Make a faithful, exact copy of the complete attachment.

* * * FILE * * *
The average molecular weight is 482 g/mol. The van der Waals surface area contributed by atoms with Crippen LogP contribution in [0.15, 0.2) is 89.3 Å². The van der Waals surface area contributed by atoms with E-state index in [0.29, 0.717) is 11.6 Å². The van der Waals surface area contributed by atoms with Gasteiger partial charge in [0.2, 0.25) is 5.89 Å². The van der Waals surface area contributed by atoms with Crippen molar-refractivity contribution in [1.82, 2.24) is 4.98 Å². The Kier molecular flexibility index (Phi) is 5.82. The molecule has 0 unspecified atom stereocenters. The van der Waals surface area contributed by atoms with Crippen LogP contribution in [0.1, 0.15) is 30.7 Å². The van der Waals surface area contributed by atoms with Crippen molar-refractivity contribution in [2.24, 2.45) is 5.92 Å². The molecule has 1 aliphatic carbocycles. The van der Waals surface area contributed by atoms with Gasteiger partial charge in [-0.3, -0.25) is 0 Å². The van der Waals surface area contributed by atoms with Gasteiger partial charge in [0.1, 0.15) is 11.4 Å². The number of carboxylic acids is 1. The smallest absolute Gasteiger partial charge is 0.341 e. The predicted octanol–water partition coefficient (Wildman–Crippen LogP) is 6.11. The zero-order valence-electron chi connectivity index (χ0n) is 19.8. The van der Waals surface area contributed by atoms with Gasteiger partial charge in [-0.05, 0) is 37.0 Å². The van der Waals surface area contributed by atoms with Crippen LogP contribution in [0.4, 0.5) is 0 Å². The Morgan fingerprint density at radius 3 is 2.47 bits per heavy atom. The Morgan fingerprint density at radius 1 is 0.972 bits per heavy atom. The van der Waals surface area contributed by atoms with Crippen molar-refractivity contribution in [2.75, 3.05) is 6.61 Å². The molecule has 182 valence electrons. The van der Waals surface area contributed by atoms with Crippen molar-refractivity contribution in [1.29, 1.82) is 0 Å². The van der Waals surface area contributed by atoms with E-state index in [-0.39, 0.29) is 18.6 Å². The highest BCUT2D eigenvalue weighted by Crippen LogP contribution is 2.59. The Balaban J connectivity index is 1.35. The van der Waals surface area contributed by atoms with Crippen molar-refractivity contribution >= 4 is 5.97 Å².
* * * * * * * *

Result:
The average molecular weight is 482 g/mol. The van der Waals surface area contributed by atoms with Crippen LogP contribution in [0.15, 0.2) is 89.3 Å². The van der Waals surface area contributed by atoms with E-state index in [0.29, 0.717) is 11.6 Å². The van der Waals surface area contributed by atoms with Gasteiger partial charge in [0.2, 0.25) is 5.89 Å². The van der Waals surface area contributed by atoms with Crippen molar-refractivity contribution in [1.82, 2.24) is 4.98 Å². The Kier molecular flexibility index (Phi) is 5.82. The molecule has 0 unspecified atom stereocenters. The van der Waals surface area contributed by atoms with Crippen LogP contribution in [0.1, 0.15) is 30.7 Å². The van der Waals surface area contributed by atoms with Crippen molar-refractivity contribution in [2.24, 2.45) is 5.92 Å². The molecule has 1 aliphatic carbocycles. The van der Waals surface area contributed by atoms with Gasteiger partial charge in [-0.3, -0.25) is 0 Å². The van der Waals surface area contributed by atoms with Gasteiger partial charge in [0.1, 0.15) is 11.4 Å². The number of carboxylic acids is 1. The smallest absolute Gasteiger partial charge is 0.341 e. The predicted octanol–water partition coefficient (Wildman–Crippen LogP) is 6.11. The zero-order valence-electron chi connectivity index (χ0n) is 19.8. The van der Waals surface area contributed by atoms with Gasteiger partial charge in [-0.05, 0) is 37.0 Å². The van der Waals surface area contributed by atoms with Crippen LogP contribution in [0.4, 0.5) is 0 Å². The Morgan fingerprint density at radius 3 is 2.47 bits per heavy atom. The Morgan fingerprint density at radius 1 is 0.972 bits per heavy atom. The van der Waals surface area contributed by atoms with Crippen molar-refractivity contribution in [2.75, 3.05) is 6.61 Å². The molecule has 182 valence electrons. The van der Waals surface area contributed by atoms with Crippen molar-refractivity contribution in [1.29, 1.82) is 0 Å². The van der Waals surface area contributed by atoms with E-state index in [-0.39, 0.29) is 18.6 Å². The highest BCUT2D eigenvalue weighted by Crippen LogP contribution is 2.59. The Balaban J connectivity index is 1.35. The van der Waals surface area contributed by atoms with Crippen molar-refractivity contribution >= 4 is 5.97 Å².